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How to virtualize a ROM inside our own smartphone

VMOS a miracle of nature, is a completely free tool that allows you to virtualize an Android image on our own mobile devices. The possibilities of this practice are enormous: from being able to run applications that require ROOT permissions to experimenting with suspicious software in a completely secure environment. We explain how to install and list some of the possible uses.

What VMOS offers

For practical purposes, we will obtain a virtualization of Android 5.1.1 on our smartphone that at any time can be minimized to continue using the normal system of our smartphone. As with PC virtualization tools like NOX or Bluestacks, it is recommended to have plenty of memory, as 3 GB of RAM and a good amount of available storage space will be the minimum required. The resources that we dedicate to VMOS will be temporarily removed from our smartphone. Running two ROMs in the same terminal is no small feat!

CMOS installs like any application, despite being an XAPK and therefore you will need to install through our application if you are installing via Uptodown. Once installed, ask us to enable permissions, specifically storage, microphone, camera and phone. These are very obvious requirements, since the distribution of the virtual Android that we are going to install is fully functional. In it we can run applications, make calls and use the camera as if it were the original system. Also, let us know when we have to enable a special accessibility permission that will allow us to run VMOS in a window.

After enabling the permissions, and a few minutes after installing the ROM in the reserved space, we will have running in front of us a brand new Android installation where only Google Play has been installed, a simple browser and an extremely useful app export tool, since it allows us to import into the virtualized system any app that we have installed in the terminal, preventing us from having to install it again in virtualization.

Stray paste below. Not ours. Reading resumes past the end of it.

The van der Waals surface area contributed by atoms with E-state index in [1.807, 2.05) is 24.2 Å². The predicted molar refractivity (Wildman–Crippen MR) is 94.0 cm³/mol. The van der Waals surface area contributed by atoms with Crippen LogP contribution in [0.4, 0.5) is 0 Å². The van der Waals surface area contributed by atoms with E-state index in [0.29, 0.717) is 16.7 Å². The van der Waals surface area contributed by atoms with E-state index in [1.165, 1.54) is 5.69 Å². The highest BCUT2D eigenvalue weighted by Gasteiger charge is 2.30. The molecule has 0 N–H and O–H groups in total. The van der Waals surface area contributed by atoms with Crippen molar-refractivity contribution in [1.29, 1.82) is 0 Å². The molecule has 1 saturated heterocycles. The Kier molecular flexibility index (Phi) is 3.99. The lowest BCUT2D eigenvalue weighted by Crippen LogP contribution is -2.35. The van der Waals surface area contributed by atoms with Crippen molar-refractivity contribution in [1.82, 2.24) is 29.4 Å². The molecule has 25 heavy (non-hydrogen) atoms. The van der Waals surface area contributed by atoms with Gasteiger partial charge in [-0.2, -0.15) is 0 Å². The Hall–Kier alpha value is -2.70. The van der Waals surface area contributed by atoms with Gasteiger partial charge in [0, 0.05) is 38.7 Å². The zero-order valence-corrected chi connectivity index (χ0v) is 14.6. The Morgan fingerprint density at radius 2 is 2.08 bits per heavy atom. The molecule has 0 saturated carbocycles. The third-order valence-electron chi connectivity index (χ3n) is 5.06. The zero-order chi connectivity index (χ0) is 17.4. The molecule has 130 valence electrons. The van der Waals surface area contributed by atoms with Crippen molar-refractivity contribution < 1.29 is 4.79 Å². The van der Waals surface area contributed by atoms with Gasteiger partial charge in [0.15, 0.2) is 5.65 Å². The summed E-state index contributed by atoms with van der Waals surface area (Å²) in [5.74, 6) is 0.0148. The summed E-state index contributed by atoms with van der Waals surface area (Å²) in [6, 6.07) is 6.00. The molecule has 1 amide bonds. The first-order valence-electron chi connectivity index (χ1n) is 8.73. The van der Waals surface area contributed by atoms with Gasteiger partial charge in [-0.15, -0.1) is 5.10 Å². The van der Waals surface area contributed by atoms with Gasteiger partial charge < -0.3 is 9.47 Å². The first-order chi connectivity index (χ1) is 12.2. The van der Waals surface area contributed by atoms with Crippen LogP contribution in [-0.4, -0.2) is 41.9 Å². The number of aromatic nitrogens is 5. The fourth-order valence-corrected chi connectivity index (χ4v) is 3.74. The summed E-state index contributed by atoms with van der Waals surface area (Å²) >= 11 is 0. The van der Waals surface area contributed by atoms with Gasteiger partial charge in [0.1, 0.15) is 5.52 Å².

Although it is optional, as we mentioned at the beginning of the post, we can enable ROOT permissions on the virtualized system. For that, we will have to enter the developer options (of the virtualized system!) In the usual way: Settings> Phone information and touch the option eight times Build number. Restarting VMOS will have the system rooted.

The other important aspect to be taken into account is its floating button, by which we can control the virtual buttons independently in case they overlap with each other. In fact, being in the host operating system and touching the floating VMOS icon a window with virtualization will overlap. And now the most impressive thing: if we fix by touching the pin icon, we can make tactile gestures on the window in question without having to maximize. Crazy!

What can I use VMOS for

  • To explore games: As we already know, MMO are time drains that provide the multi-account practices with which many users manage multiple profiles at the same time. Since VMOS is running in the background and completely independent of the root system, it is totally possible to play two games at the same time, including two instances of the same game. This, together with the possibility of running in a window, means that we can keep everything on one screen.

  • To run ROOT applications: Despite being increasingly in disuse, there are still many apps that require ROOT permissions to work. Using the procedure mentioned above, we can activate super user permissions and run any software without fear of something happening to our device. like that Las Vegas saying, what happens in VMOS stays in VMOS.
  • To support multi-account: If you don't want to mix your personal life with work, you can use all communication tools in separate accounts from yours. This way, just opening VMOS will have access to your WhatsApp or Telegram from the job.
  • To try potentially malicious applications: precisely because of these insulating capabilities that VMOS an ideal sandbox to experience suspicious applications without fear.